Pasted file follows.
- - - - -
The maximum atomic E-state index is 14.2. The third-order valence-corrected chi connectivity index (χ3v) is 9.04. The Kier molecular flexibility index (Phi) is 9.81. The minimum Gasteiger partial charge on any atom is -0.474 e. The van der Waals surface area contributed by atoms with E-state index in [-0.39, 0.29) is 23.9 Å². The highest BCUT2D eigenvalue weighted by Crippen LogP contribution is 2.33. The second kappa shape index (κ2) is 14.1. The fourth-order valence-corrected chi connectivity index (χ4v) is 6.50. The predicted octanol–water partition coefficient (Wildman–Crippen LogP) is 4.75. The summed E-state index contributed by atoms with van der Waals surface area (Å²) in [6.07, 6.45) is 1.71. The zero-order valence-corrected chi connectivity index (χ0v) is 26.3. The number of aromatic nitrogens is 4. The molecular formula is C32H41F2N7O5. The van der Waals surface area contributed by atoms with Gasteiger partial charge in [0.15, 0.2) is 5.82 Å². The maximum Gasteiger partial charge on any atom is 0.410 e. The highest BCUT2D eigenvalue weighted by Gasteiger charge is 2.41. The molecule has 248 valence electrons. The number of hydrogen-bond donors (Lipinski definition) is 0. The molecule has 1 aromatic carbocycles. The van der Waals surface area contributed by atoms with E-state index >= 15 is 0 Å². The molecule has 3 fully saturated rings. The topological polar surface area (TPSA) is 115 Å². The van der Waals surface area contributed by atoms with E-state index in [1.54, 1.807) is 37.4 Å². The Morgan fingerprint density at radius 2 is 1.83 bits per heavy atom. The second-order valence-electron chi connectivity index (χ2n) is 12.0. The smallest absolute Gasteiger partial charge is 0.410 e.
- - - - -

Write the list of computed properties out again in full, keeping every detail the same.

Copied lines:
The maximum atomic E-state index is 14.2. The third-order valence-corrected chi connectivity index (χ3v) is 9.04. The Kier molecular flexibility index (Phi) is 9.81. The minimum Gasteiger partial charge on any atom is -0.474 e. The van der Waals surface area contributed by atoms with E-state index in [-0.39, 0.29) is 23.9 Å². The highest BCUT2D eigenvalue weighted by Crippen LogP contribution is 2.33. The second kappa shape index (κ2) is 14.1. The fourth-order valence-corrected chi connectivity index (χ4v) is 6.50. The predicted octanol–water partition coefficient (Wildman–Crippen LogP) is 4.75. The summed E-state index contributed by atoms with van der Waals surface area (Å²) in [6.07, 6.45) is 1.71. The zero-order valence-corrected chi connectivity index (χ0v) is 26.3. The number of aromatic nitrogens is 4. The molecular formula is C32H41F2N7O5. The van der Waals surface area contributed by atoms with Gasteiger partial charge in [0.15, 0.2) is 5.82 Å². The maximum Gasteiger partial charge on any atom is 0.410 e. The highest BCUT2D eigenvalue weighted by Gasteiger charge is 2.41. The molecule has 248 valence electrons. The number of hydrogen-bond donors (Lipinski definition) is 0. The molecule has 1 aromatic carbocycles. The van der Waals surface area contributed by atoms with E-state index >= 15 is 0 Å². The molecule has 3 fully saturated rings. The topological polar surface area (TPSA) is 115 Å². The van der Waals surface area contributed by atoms with E-state index in [1.54, 1.807) is 37.4 Å². The Morgan fingerprint density at radius 2 is 1.83 bits per heavy atom. The second-order valence-electron chi connectivity index (χ2n) is 12.0. The smallest absolute Gasteiger partial charge is 0.410 e.